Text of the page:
The third of the cemeteries no longer "alive" in Dearborn is Indian Burial Ground. When reading the article on this location however, it sounds as though it is the same location as the Old Hill Cemetery, but both Indian Burial Ground and Old Hill Cemetery are listed as seperate cemeteries in the Michigan Cemetery Book. The Indian Burial Grounds are recorded in two seperate books, Bela Hubbard's Memorials of a Half-Century on page 213 and in Henry Gill's book Mound Builders of Michigan.
The basics of the information I found on the Indian Burial Ground was that burial mounds found in Dearborn, were excavated and found to have garden beds believed to be Aztec origin, inside of the mounds with the deceased. There were 4 mounds found in Springwells Township area, on the Dearborn Township portion. One was located inside of Fort Wayne and opened May 22, 1876. The Second was located on property occupied by Great Lakes Smelting Works. A third, known as Carsten Mound was located between the first and second mounds. It was listed as a circular mound 30 to 70 feet in diameter and 3 to 10 feet in height. The fourth, known as The Great River Rouge Mound was located on the east bank of the Rouge River. They believe that this mound was later used by Tuetle and Wyandotte Natives. The relics collected here, were placed in the Peabody Museum of Archaeology and Ethnology. Among the relics were pots, some broken and appeared to be in the form of half eggs. Beads cylindrical in shape about an inch in length and half an inch thick. They found stone scrapers, chisels , arrow heads, knives, and fragments of pottery of many patterns including "the cord pattern". A close study of the skeletons found here, showed cranial characterists which together with the relics, gave evidence of an advanced civilization believed to be separate from Native American Indians, they showed marks like those of ancient race of inhabitants of Brazil.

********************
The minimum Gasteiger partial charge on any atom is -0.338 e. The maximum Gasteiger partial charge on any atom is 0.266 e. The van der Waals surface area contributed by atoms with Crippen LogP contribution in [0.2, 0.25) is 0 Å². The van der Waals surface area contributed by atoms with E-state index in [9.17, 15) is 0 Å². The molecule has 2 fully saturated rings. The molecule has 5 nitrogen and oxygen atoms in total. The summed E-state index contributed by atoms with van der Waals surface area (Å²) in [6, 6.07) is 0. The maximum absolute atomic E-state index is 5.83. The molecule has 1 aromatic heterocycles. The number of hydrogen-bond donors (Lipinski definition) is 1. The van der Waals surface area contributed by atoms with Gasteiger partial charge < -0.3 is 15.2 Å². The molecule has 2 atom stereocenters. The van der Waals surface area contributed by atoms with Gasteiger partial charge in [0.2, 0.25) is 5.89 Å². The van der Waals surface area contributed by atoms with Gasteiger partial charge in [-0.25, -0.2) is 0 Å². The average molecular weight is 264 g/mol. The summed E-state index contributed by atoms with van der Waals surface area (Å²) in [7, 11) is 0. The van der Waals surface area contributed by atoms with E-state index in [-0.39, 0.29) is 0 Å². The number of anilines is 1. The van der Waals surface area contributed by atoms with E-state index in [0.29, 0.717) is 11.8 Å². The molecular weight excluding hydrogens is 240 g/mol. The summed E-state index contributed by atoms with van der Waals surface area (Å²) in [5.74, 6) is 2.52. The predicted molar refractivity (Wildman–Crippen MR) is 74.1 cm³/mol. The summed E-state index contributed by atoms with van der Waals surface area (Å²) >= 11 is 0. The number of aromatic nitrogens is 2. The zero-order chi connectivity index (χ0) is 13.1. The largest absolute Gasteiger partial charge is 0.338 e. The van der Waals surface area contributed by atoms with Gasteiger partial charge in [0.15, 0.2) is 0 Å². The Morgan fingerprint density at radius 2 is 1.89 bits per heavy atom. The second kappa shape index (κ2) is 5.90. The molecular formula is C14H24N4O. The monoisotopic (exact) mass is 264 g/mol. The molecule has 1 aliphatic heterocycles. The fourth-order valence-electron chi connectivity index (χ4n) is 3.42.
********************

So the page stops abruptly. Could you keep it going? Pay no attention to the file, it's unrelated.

3/4ths of a mile Northeast of the Rouge bank mound, lay another circular mound with smaller mounds found in the southeast section of the township. When excavated, near every skeleton was found a pot of "rouge" weighing several pounds. The skeletons were found kneeling and sitting. Near one of the skeletons was found a large white marine shell, believed to have been brought to the location.

An article written by Henry R. Schoolcraft, an indian agent from Michigan and the Wayne County area, stated that he believed the original builders of the mounds were from Asia, and came eastward by longboat to the Pacific or over land by way of the Aleutian Island to the Bearing Straights, to Alaska, and south to Mexico, then later spread to North America.

For more information on the Mound Builders in this area, I would suggest the Hubbard or Gill books, each of them were included in excavations done on the mounds, and would have first hand experience.
Just an additional note for anyone interested in Native American roots or information, there was also a 200 foot high and 300 foot long, mound found in the Delray area of Detroit, that was excavated in 1837. There was a book written by one of the excavators, John T. Blois.

Contributed by Linda Ball
I did some searching at the Dearborn Centennial Library in Dearborn on Michigan Avenue, just west of Greenfield. And also, at the Dearborn Historical Archives, trying to locate information on 3 cemeteries in Dearborn, that are no longer at the locations listed in the Michigan Cemetery Location Book.